The Court is of the opinion, based on cases construing Virginia law, that § 8-24 is the proper statute to be applied. The basis for that holding is Friedman v. Peoples Service Drug Stores, Inc., 208 Va. 700, 160 S.E.2d 563 (1968). See also, Sides v. Richard Machine Words, Inc., supra and Caudill v. Wise Rambler, Inc., supra, wherein Friedman was cited with approval.

In Friedman, which did not involve the Uniform Commercial Code, the plaintiff brought an action for injuries sustained through defendant's alleged failure to properly fill plaintiff's prescription for medicine. The plaintiff admitted that he was barred from bringing an action for personal injuries due to § 8-24, but alleged that he was bringing an action for breach of warranty involving personal injuries, and therefore the three year time limit prescribed by Va. Code Ann. § 8-13 (1970 Cum.Supp.) applied.[4] The Virginia Supreme Court of Appeals rejected the plaintiff's argument, holding that § 8-24, and thus the two-year limitation, does not apply only to tort actions, but to every action for personal injuries, whether it is based upon tort or contract. Id., 160 S.E.2d at 566. Therefore, the wrong alleged, not the form of the action, is what counts in the measurement and application of the appropriate limitation. Sides v. Richard Machine Works, Inc., supra, 406 F.2d at 448; Caudill v. Wise Rambler, Inc., 210 Va. 11, 168 S.E.2d at 259.

As the Court has stated, the Virginia Supreme Court of Appeals has not yet had occasion to decide the applicable statute of limitations as between § 8-24 and § 8.2-725. However, since both § 8-13 and § 8.2-725 refer to actions in contract, it is not difficult to draw an analogy between § 8-24 as opposed to § 8-13, and § 8-24 as opposed to § 8.2-725.[5] It would appear, on the basis of Friedman, that Virginia would hold that § 8-24 applies in all cases in which a personal injury is involved, regardless of whether § 8.2-725 or § 8-13 is in issue, and this Court now so holds. Therefore, the actions based upon injuries occurring before June 17, 1967, that being two years before commencement of the actions, are barred by § 8-24 as to *544 all theories of recovery alleged by the plaintiffs.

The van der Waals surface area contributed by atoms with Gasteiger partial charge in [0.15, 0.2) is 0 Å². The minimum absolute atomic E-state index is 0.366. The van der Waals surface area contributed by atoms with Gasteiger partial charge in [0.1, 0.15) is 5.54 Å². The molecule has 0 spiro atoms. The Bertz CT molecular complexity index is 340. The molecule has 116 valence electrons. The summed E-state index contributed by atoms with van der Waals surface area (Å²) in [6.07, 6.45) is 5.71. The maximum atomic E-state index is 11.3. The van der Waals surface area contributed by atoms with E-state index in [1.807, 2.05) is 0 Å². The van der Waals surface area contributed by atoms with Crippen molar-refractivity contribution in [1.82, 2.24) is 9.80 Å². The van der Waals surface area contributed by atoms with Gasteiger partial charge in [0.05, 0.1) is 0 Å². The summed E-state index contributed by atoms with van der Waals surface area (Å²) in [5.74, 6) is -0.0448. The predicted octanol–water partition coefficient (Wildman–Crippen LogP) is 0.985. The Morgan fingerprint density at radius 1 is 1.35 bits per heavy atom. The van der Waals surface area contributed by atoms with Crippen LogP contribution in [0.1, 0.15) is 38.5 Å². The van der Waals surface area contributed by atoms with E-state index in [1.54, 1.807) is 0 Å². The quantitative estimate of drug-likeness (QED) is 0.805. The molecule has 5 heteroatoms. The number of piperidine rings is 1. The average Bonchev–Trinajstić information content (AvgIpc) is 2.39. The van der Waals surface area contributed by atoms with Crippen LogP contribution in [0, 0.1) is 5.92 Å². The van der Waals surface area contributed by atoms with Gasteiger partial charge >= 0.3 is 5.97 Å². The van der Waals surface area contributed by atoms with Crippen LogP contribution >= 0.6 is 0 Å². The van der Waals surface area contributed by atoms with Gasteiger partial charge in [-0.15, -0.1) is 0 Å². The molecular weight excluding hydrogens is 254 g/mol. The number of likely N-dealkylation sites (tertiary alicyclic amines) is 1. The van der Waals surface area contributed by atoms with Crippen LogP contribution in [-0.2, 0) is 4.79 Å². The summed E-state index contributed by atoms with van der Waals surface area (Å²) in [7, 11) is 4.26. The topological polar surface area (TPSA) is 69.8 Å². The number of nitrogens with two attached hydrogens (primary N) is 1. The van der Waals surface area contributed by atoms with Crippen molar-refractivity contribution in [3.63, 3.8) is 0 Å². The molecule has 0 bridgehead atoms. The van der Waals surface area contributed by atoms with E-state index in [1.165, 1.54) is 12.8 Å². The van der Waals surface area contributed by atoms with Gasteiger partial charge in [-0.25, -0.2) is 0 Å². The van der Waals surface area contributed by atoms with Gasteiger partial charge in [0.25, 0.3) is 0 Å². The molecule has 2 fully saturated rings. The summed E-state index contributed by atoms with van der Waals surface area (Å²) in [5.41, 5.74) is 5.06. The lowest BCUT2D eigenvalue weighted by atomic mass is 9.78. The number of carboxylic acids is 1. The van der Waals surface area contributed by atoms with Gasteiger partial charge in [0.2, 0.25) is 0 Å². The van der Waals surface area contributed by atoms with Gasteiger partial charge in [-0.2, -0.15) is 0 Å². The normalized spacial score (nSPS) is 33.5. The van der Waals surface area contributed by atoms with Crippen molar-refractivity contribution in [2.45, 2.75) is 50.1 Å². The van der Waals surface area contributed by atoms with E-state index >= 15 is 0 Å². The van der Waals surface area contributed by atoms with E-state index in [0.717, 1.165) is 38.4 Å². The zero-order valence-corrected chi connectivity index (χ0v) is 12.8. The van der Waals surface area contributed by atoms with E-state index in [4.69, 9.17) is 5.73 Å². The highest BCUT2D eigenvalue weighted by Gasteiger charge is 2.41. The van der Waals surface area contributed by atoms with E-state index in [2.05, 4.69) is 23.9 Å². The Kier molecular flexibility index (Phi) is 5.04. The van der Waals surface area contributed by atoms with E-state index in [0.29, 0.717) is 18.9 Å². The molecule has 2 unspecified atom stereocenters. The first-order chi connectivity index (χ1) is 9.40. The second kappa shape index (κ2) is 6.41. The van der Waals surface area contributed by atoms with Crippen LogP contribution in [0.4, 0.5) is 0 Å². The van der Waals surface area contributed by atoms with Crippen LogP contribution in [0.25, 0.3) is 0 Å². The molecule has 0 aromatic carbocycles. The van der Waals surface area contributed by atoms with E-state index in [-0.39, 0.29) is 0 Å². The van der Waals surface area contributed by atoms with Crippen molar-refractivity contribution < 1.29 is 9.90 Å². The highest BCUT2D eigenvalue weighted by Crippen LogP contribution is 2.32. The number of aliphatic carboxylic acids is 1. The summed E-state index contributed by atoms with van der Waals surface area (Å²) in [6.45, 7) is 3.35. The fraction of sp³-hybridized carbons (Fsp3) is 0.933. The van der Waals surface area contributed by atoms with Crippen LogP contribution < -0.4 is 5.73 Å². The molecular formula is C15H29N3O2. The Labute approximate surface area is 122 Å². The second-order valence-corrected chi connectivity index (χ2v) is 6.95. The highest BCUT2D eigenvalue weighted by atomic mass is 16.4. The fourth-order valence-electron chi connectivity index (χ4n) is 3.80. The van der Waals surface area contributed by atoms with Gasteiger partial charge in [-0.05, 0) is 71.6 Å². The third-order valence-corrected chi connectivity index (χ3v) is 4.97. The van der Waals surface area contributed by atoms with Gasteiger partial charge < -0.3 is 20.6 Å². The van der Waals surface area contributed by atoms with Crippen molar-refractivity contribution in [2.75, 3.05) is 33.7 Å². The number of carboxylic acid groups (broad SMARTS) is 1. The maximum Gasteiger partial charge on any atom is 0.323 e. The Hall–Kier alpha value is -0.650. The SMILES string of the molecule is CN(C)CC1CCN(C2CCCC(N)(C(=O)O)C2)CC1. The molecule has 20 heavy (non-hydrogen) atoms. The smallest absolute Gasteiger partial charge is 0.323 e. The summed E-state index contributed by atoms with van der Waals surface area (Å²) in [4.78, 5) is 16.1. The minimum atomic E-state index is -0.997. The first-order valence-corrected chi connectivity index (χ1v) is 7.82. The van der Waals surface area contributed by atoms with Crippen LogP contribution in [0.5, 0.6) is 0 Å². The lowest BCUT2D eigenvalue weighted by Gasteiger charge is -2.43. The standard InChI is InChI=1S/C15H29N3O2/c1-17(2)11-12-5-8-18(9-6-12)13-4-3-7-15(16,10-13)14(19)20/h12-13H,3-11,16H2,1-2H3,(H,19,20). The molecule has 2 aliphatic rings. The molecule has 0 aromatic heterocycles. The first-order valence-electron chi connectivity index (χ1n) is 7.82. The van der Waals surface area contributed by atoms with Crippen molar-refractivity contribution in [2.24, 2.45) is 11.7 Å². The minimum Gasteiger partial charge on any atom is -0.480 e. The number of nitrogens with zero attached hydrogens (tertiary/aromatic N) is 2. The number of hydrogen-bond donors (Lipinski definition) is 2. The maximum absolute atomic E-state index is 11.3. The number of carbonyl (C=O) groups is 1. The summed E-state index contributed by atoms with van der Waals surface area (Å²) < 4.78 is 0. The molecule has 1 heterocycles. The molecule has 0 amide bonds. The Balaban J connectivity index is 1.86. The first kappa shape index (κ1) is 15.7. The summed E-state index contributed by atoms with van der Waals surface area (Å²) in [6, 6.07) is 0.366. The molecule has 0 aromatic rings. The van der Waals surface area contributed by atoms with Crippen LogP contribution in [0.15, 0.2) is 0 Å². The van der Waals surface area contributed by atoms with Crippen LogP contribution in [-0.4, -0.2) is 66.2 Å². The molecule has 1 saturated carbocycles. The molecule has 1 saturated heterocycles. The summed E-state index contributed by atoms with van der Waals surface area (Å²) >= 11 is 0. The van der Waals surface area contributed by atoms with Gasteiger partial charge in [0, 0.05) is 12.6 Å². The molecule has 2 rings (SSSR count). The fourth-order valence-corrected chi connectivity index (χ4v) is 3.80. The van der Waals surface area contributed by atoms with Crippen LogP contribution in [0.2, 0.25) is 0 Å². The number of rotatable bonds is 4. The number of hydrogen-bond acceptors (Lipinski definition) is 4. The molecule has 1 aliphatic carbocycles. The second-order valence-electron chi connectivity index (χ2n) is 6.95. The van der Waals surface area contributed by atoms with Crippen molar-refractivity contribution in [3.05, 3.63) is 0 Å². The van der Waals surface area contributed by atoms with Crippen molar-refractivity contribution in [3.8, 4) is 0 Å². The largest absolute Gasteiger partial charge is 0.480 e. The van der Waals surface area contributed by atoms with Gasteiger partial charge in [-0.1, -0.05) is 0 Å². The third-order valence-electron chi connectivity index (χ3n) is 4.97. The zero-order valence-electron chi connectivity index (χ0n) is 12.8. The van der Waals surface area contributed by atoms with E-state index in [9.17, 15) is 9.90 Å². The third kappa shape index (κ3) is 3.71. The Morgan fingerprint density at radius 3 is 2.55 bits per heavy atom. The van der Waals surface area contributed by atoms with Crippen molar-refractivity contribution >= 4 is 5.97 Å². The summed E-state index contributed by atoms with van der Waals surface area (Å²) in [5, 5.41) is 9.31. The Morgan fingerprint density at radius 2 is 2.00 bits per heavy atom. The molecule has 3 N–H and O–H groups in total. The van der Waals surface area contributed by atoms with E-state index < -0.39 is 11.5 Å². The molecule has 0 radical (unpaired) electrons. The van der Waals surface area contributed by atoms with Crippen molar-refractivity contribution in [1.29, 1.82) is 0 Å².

However, the Court's inquiry does not end at a determination of which statute of limitations applies. The plaintiffs allege that they continued to use "Picrin" within the two year period, and that each new use caused injury to them. They claim that they were the victims of continuing negligence, and are therefore entitled to recovery for any damage suffered after June 17, 1967. The defendant contends that even though there may have been a continued injury, there is only alleged by the plaintiffs one act of negligence, that being a failure to warn.

In alleging negligence based upon a failure to warn, the plaintiffs are in effect alleging that the defendant was under a duty to warn them of the harmful effects of "Picrin," and was negligent in failing to so do. Such a duty would be a continuing duty, and negligence in failing to carry out that duty would be continuing negligence.

Therefore, if there was negligence in failing to warn, then such negligence would be continuing negligence, thereby giving the plaintiffs an opportunity to prove that such alleged negligence was the cause of any injuries suffered by them within two years of commencement of the causes of action. This is so even though the original injuries are barred by the applicable statute of limitations. See City of Richmond v. James, 170 Va. 553, 197 S.E. 416 (1938).

An order will issue consistent with this memorandum.


[1] Each use of "Picrin" thereafter, if it injured the plaintiffs at all, injured them anew.

[2] In this case, unlike the factual situation in Caudill v. Wise Rambler, Inc., 210 Va. 11, 168 S.E.2d 257 (1969), both the injury and the purchase were made after January 1, 1966. In Caudill even though the injury occurred in 1967, the car was purchased in 1964, thereby precluding any argument that Va.Code Ann. § 8.2-725 (1965) might apply.

[3] This is without regard to the problem of continuing causes of action.

[4] § 8-13. Limitation of personal actions generally.Every action to recover money which is founded upon an award, or on any contract, other than a judgment or recognizance, shall be brought within the following number of years next after the right to bring same shall have first accrued, that is to say:

* * * * *

If it be upon any other contract express or implied within three years. * * *

[5] Va.Code Ann. § 8-13 (1970 Cum.Supp.) still applies in the proper case. See Va. Code Ann. § 8.1-103 (1965).